In Germany, the governing Social Democratic Party (SPD) ended up third after the centre right Christian Union parties and the far right Alternative for Germany. And in Italy, prime minister Giorgia Meloni’s fascist Brothers of Italy took the lead.

But what happened in France is quite astonishing. Marine Le Pen’s fascist National Rally (RN) came top with over 31 percent on the vote. President Emmanuel Macron, whose centre right bloc won only 14.6 percent, reacted by calling snap parliamentary elections.

One of Karl Marx’s finest works is The Eighteenth Brumaire of Louis Bonaparte. This analyses with tremendous sardonic force how Napoleon Bonaparte’s nephew, Louis, exploited the defeat of the 1848 revolution to seize power and proclaim himself Emperor Napoleon III.

Marx writes, “I…demonstrate how the class struggle in France created circumstances and relationships that made it possible for a grotesque mediocrity to play a hero’s part.” He shows how an impasse between bosses and workers allowed Bonaparte to posture on the historical stage.

Macron is like a caricature of a caricature. He’s an overpromoted suit who managed to win two presidential elections by weakening the traditional centre left and centre right parties and by not being Le Pen. And Macron benefitted from what is a general European phenomenon. Decades of neoliberalism have hollowed out the party system. This was accelerated by austerity after the global financial crisis, and then by the pandemic and rising inflation.

Macron has deepened the decay by defying last year’s wave of mass strikes and imposing his neoliberal pension “reform” without a parliamentary majority. His solution for the RN advance seems to further fragment the party system and thereby to allow himself to act as the arbiter.

His gamble looks like it’s failing. Polls predict that the RN will get a third of the vote. Les Republicains, the main centre right party, has collapsed in a farcical split after its president called for an alliance with Le Pen. This is a humiliating fate for a party that began as the Union for a New Republic, formed in 1958 to support General Charles de Gaulle’s establishment of the Fifth French Republic.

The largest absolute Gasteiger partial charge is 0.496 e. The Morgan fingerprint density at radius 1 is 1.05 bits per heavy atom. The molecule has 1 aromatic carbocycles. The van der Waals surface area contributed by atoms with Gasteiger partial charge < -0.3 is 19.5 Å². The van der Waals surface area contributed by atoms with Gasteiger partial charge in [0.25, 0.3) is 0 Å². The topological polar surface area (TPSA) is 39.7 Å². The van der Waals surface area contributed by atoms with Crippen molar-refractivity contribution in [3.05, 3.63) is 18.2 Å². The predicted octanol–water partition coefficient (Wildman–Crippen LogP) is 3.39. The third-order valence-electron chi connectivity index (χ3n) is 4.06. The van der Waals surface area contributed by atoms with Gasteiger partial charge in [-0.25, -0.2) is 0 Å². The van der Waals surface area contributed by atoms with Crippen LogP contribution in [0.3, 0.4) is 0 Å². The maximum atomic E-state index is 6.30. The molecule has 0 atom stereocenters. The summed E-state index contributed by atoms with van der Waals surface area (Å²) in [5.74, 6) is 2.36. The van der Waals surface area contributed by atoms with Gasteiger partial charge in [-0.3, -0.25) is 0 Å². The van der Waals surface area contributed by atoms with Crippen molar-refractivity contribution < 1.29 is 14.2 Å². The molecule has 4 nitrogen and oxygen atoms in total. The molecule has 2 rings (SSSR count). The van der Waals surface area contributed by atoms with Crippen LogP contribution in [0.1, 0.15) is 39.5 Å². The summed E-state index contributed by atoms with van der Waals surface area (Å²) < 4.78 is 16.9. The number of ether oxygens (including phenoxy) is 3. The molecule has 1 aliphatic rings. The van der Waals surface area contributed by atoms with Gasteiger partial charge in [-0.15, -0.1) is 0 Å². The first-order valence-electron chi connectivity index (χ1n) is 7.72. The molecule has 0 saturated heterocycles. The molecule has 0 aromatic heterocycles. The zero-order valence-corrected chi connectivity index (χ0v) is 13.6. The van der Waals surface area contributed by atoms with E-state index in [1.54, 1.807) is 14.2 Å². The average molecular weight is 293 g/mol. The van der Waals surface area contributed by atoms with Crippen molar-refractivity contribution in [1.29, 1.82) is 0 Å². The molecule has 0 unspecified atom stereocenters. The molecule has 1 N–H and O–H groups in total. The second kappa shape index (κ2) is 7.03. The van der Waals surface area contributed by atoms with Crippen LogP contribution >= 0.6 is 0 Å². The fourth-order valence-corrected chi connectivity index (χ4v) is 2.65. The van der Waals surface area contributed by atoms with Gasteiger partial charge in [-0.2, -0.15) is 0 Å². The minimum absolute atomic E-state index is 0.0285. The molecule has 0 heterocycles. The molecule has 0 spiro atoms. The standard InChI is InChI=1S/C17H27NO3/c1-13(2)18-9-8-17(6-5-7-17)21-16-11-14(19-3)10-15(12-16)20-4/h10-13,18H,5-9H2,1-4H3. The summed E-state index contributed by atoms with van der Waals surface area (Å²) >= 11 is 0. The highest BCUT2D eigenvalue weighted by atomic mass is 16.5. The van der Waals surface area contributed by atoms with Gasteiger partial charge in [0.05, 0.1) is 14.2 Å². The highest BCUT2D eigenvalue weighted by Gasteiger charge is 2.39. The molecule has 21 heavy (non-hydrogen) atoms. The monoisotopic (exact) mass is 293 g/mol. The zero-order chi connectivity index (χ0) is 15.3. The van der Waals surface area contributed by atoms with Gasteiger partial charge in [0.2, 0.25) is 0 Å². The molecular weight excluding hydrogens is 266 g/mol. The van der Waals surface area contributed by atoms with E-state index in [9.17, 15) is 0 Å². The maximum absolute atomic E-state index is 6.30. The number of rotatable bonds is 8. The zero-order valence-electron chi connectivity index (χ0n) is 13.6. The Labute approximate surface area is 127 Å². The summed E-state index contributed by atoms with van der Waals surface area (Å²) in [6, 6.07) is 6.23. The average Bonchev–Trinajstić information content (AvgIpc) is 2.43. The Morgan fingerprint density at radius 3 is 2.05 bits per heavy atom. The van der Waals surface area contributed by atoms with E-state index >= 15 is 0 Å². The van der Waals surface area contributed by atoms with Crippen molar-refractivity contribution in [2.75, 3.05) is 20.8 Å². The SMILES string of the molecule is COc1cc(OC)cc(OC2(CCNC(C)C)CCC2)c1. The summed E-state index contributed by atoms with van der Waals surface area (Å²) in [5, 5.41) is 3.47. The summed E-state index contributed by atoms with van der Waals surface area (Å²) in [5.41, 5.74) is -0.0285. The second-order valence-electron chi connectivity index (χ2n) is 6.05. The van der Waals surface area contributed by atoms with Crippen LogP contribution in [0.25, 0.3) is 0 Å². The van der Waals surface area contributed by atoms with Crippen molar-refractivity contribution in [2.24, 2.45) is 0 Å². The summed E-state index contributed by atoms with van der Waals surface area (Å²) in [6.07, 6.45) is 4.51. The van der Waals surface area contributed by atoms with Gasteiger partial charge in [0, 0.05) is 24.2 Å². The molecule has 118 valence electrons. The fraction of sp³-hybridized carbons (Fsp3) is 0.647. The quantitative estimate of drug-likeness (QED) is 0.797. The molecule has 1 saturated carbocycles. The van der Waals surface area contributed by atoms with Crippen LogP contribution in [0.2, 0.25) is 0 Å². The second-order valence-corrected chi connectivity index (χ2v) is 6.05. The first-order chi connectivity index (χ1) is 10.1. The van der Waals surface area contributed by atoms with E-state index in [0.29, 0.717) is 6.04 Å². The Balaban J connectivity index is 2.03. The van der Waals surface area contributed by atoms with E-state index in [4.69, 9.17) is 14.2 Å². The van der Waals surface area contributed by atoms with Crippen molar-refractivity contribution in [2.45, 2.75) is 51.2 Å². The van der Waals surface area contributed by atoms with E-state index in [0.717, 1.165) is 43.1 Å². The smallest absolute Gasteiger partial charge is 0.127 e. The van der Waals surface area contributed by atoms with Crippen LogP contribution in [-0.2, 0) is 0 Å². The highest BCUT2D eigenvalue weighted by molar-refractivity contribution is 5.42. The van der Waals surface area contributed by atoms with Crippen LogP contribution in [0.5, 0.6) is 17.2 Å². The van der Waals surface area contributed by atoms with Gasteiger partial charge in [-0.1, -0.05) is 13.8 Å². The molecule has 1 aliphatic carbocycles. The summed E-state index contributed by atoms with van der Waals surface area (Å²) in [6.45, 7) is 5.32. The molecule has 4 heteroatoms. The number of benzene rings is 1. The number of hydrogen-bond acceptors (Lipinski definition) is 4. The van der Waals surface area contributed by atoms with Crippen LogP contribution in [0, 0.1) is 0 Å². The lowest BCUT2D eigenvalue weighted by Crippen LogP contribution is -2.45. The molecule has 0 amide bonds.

But other pillars of postwar capitalist politics in Europe are suffering a similar meltdown. The German SPD and the British Tories were two of the first modern mass parties to emerge in Europe in the late 19th Century. Both are in deep trouble.

Meloni is benefiting from the collapse back in the 1990s of the Italian “First Republic” and the Christian Democratic and Communist parties on which it rested.

This doesn’t mean the far right can’t be stopped. Macron’s manoeuvres have been undermined from the left by the formation of the “New Popular Front”, though this is fragile and bitterly divided.

And, of course, in Britain it is Labour that is the main beneficiary of the Tory collapse. It still has some social base in the unions and local government. But it too has been hollowed out and weakened, most recently by Keir Starmer’s purge of the Labour left and support for Israel. Though Labour is preserving its huge poll lead over the Tories, both are losing support to the smaller parties. The vagaries of the first past the post electoral system could deliver Starmer a huge majority of seats based on a relatively smaller share of the vote.

The weakening of mainstream capitalist politics would matter less if the general prospect were of greater stability. But the opposite is true. Global heating and intensifying inter-imperialist rivalries are likely to deliver fresh blows to the ramshackle party structures. The main question is who will benefit politically.

Letters—Of course people don’t trust our rotten political system

Posted on: June 18th, 2024 by Sarah
Tory politician Matt Hancock

The Tories have been responsible for a regime that has eroded public confidence in politicians (Flickr/ Downing Street)

Four out of every five people in Britain don’t trust politicians, according to the latest Social Attitudes Survey.

Some 58 percent said they almost never trust politicians “to tell the truth when they are in a tight corner”, the highest figure since the 2009 MPs expenses scandal.

Commentators are wringing their hands over the survey. But it should come as no surprise that politicians are seen as liars who will jettison any principle to save their careers.

The Tories gave us Partygate, Liz Truss and the cost of living crisis. But the discontent expressed in the survey is about much more than the last five years. It is the legacy of decades of austerity, growing inequality, cynical lies and spin and a deadening political centrism. 

Poverty is blighting millions of lives. Some 73 percent polled said they believed there was “a great deal” of poverty in Britain. This is the highest proportion recorded since 1986 when the question was first asked.

Most people realise the NHS is under threat. The poll found that 52 percent were dissatisfied with the health service—more than double the proportion in 2019 and the highest on record.